Likewise, you should not place jobs in a box solely because you want to run reports on all of them. When you run autorep on a box, you will get a report on the box and all the jobs in the box (unless you use the -L0 option). In addition, if you use wildcarding when specifying a job name, you could get duplicate entries in your report. For example, suppose you have a box named "acnt_box" containing three jobs named "acnt_job1", "acnt_job2", and "daily_rep". If you specify acnt% as the job name for the autorep report, the report will have an entry for the box "acnt_box" and an entry for each job in the box. Then autorep will continue searching for all job names matching the wildcard characters and, thus, will list "acnt_job1" and "acnt_job2" a second time.
What Happens when a Box Runs
As soon as a box starts running, all the jobs in the box (including sub-boxes) change to status ACTIVATED, meaning they are eligible to run. (Because of this, jobs in boxes do not retain their statuses from previous box cycles.) Then each job is analyzed for additional starting conditions. All jobs with no additional starting conditions are started, without any implied ordering or prioritizing. Jobs with additional starting conditions remain in the ACTIVATED state until those additional dependencies have been met. The box remains in the RUNNING state as long as there are activated or running jobs in the box.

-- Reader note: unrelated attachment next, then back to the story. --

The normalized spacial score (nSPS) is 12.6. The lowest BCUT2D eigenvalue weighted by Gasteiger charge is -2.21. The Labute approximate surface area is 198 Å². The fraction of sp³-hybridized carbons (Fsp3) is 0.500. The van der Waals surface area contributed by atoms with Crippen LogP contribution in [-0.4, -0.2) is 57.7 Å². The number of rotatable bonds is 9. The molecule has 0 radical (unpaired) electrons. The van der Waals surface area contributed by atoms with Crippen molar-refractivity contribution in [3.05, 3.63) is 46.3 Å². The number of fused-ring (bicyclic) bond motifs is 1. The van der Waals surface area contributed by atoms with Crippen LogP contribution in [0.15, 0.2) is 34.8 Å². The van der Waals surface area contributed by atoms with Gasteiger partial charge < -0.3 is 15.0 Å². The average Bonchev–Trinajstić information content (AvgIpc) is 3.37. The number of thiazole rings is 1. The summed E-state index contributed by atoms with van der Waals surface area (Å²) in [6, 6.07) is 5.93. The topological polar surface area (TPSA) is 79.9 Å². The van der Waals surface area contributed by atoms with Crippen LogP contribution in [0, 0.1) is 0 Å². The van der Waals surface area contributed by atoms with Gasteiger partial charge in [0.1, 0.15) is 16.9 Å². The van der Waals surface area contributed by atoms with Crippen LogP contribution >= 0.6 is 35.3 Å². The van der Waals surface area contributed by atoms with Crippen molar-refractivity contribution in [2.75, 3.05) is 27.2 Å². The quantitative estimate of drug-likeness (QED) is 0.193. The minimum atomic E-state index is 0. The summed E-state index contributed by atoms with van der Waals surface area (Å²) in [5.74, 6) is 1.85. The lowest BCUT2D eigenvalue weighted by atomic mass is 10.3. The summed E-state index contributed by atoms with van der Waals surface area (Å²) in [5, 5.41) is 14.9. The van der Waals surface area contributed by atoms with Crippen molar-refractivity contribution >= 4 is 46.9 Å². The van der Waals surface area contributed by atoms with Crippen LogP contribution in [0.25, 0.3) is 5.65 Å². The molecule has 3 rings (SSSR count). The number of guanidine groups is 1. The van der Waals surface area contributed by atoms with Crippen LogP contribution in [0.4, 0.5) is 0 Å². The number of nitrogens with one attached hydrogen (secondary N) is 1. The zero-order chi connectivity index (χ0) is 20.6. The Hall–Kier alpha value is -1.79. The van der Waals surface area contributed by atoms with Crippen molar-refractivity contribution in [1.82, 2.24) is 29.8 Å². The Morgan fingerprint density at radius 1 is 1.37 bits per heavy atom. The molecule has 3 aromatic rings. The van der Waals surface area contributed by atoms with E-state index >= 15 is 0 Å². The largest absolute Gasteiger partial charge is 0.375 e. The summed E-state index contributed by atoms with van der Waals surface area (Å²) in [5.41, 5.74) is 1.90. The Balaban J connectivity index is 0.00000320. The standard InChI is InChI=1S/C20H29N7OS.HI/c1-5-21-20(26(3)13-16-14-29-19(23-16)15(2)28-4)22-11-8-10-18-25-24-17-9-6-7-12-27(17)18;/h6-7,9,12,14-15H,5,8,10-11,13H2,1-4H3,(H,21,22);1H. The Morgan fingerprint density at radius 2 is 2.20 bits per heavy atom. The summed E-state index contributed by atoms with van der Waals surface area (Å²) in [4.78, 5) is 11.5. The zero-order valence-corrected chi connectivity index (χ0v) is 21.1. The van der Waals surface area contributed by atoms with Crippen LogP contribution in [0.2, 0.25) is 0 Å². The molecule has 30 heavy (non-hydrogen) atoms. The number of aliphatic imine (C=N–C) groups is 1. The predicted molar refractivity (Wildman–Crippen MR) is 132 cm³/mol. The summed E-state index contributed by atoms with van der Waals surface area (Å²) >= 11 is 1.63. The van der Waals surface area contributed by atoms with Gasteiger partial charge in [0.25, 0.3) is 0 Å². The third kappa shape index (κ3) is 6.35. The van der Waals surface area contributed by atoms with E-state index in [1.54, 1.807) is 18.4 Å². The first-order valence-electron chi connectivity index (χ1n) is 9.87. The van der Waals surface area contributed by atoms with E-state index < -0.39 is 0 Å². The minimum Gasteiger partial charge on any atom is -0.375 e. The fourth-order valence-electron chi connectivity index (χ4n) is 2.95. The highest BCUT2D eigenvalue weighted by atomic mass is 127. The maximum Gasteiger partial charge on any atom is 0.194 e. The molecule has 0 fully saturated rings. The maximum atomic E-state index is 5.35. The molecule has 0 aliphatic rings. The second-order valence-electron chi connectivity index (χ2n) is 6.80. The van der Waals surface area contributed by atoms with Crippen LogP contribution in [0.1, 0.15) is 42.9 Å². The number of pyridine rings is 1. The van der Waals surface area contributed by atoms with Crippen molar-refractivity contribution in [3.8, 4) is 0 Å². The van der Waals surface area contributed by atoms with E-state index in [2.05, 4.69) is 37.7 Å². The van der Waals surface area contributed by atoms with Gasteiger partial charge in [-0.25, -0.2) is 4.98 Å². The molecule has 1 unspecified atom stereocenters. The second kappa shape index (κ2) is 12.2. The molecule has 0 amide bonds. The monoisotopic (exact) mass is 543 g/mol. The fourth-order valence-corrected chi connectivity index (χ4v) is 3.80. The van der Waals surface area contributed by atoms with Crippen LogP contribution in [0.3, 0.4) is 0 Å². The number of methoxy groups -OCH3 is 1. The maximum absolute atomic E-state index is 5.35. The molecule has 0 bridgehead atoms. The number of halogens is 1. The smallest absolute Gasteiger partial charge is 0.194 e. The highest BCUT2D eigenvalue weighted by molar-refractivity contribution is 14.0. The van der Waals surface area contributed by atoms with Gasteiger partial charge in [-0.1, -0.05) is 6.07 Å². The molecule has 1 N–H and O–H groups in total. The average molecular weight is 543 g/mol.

If a box is terminated before a job in it was able to start, the status of that job will change directly from ACTIVATED to INACTIVE.
Note o Jobs in a box cannot start unless the box is running. However, once the job starts running, it will continue to run even if the box is later stopped for some reason.
Time Conditions in a Box
Each job in a box will run only once per box execution. Therefore, you should not define more than one time attribute for any job in a box because the job will only run the first time. If you want to put a job in a box, but you also want it to run more than once, you must assign multiple start time conditions to the box itself, and define no time conditions for the job. Remember also that the box must be running before the job can start. Do not assign a start time for a job in a box if the box will not be running at that time. If you do, the next time the box starts the job will start immediately.
The following example illustrates a scenario that would not work properly if placed in a box.
"job_a" is defined to run repeatedly until it succeeds. "job_report" has one starting condition-the success of "job_a".
How Job Status Changes Affect Box Status
If a box that is not running contains a job that changes status, as a result of a FORCE_STARTJOB or CHANGE_STATUS event, the new job status could change the status of its container box. A change of status of the box could trigger the start of downstream jobs that are dependent on the box.
If a box contained only one job, and the job changed status, the box status would change.